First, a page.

Going Solo in China: Day 1 – Arrival

May 26-29 I embarked on my first solo traveling mission in Asia, without a working Kindle, watch, or phone. I suppose that’s where the crazy comes in, with the added issue of not having an accurate map during my entire stay in Beijing. But I’m getting a little ahead of myself, I still have to mention I’ve never taken the bus to Incheon Airport before. I knew I had to catch the blue airport shuttle that comes once every half hour, other than that, I had no idea what to expect. I met a couple of other EFL teachers at the bus stop on their way to Japan, and we ended up having what must have been an hour’s long conversation. Shameless promoting for their blogs: Chris and Briana. They live in Jukjeon, which is about a 15 minute walk from Suji. Small world.

One last thing before I take you through my Beijing adventure; I love the Incheon airport. LOVE IT. Security is a breeze, it’s ridiculously clean and shiny, free wifi with available computers and free printing (life saver right there), and just a very nice place. I think the last time I had any strong, positive feelings about an airport was when I was a child. I had this love affair with the Frankfurt airport because of the McDonald’s playground in one of the terminals.

My first view of China.

As soon as you enter the Beijing airport, you’re body temperature is scanned in case you’re fighting off anything infectious. Aside from that, I was surprised how easy it was to get through customs. There were no pat downs, no baggage x-rays, no intimidating questions in a darkened room. (Yes, my impression of communist China was very skewed.) All you needed was an up to date visa and passport.

Scam Alert: There are “taxi drivers” patrolling the terminal looking for bewildered and unsuspecting visitors. I ended up being one of those. He asked if I was looking for a taxi. I raised an eyebrow and said yes. “Follow me”. He takes my bag and I follow him past the legit queue line for taxis into the parking garage. I know, this sounds horrendously sketchy. It felt the same way, but in my mind, I kept saying, “It’ll make a GREAT story!” So I went with it. The guy didn’t have a meter, but he worked for a company that offered a flat rate for customers going into the city. (It was drastically over priced, obviously.) He said he knew where my hostel was. He didn’t. The entire ride to the city I was thinking two things:

  1. He’s going to take me to an abandoned warehouse or factory and try to ransom me or worse!
  2. He’ll take me to my hostel.

Things turned out fine compared to how they could have. We ended up finding my hostel, in a back alley that was also sketchy, just not advertised that way. I gave him 500 Yuan ($78) for the 480 ride and he didn’t even give me change. Fine. Whatever. It’ll be a good story.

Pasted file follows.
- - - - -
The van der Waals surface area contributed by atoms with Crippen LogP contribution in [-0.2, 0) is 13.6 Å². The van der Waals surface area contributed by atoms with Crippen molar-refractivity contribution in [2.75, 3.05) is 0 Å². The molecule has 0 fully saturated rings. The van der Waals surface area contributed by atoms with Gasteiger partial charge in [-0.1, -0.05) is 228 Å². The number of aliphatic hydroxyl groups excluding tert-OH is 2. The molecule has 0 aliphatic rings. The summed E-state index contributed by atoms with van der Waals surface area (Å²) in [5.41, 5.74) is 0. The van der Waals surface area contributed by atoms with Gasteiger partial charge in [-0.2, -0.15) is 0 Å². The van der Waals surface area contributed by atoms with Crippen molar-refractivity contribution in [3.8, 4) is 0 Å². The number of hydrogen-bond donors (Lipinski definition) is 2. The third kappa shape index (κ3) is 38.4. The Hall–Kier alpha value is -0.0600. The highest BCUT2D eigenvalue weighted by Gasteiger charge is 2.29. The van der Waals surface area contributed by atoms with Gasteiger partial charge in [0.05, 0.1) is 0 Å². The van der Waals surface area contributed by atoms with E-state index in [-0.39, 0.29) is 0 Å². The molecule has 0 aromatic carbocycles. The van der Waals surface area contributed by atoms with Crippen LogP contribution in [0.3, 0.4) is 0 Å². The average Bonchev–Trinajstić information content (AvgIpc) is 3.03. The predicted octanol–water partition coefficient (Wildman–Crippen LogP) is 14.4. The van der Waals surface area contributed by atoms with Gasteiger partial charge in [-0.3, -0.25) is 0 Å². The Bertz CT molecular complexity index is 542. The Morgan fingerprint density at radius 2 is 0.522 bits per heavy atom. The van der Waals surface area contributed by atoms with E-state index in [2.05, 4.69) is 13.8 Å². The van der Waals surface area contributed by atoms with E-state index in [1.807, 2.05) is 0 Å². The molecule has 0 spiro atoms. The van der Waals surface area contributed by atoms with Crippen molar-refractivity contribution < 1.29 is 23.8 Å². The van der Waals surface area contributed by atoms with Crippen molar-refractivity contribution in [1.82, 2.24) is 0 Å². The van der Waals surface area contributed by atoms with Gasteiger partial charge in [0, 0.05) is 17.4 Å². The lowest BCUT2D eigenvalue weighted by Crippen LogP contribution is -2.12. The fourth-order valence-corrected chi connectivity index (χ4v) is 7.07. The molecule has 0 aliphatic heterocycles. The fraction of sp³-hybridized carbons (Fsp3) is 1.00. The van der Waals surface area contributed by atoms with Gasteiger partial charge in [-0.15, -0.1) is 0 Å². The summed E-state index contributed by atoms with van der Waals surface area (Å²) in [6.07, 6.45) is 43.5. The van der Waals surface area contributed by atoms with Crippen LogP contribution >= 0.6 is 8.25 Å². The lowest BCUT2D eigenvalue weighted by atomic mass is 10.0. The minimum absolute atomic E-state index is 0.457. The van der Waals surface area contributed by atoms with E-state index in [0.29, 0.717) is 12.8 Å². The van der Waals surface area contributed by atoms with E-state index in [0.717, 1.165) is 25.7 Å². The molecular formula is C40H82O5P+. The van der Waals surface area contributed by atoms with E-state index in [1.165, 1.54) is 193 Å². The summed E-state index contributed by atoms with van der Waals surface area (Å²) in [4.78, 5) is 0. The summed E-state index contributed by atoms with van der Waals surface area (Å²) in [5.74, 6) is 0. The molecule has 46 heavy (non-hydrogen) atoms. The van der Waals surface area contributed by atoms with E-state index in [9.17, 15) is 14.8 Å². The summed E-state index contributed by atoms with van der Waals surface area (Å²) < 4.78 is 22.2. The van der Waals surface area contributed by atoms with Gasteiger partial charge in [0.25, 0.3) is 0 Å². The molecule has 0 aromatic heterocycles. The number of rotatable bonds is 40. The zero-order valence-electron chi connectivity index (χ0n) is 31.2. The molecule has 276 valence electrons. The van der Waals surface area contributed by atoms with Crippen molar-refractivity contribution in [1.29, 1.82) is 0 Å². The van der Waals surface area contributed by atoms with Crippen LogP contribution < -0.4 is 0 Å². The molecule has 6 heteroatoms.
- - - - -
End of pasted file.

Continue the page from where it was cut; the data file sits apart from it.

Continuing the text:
Chinese RMB or Yuan.

I had booked Beijing Jade International Youth Hostel through my Great Wall hiking tour. I’m going to warn you now, do not book with them. I have stayed at several YHA hostels throughout my travels, and I’ve come to identify the company with a particular cleanliness and professional quality. Do not expect YHA quality from this hostel. Suffice to say my main complaints were that the staff were uninformative and rude, there were no towels or an alarm clock in my room, and the hostel was generally not how it had been advertised. It does sit next to the Forbidden City, but it does not mention you need to walk 20-30 minutes to get to the actual entrance. I was not offered or given an accurate map of the city, so I spent my first evening walking around the block to familiarize myself with the area.

My Great Wall hiking trip would begin bright and early the following day, so I made sure to let the desk know. The attendant didn’t know what to do with my information, or didn’t care, so I emailed my tour correspondent my room number in case she needed to call me. I asked for a wake up call and tried to get some sleep. Since I didn’t have an alarm clock, I spent the whole night fretting about missing my tour, which had me awake at 5:00 in the morning to wait for the pick-up.

When traveling solo, I tend to not go out and explore my food options. I’m not brave enough to sit with the locals, point to something I can’t pronounce, and eat it. I also tend to be fine without usual amenities. I’m responsible for myself, so I’m not as much of a mother bear as when I’m traveling with others. This means I didn’t eat dinner my first night in Beijing, and since breakfast began at 7:00 and my tour departed at 7:00, well, no breakfast either. That’s why I believe in packing snacks. Also, I am pretty proud of the fact that I managed Beijing without a working phone, watch, or map. Had I been with someone else, I probably wouldn’t have been as adventurous, or perhaps stupid depending on your point of view.

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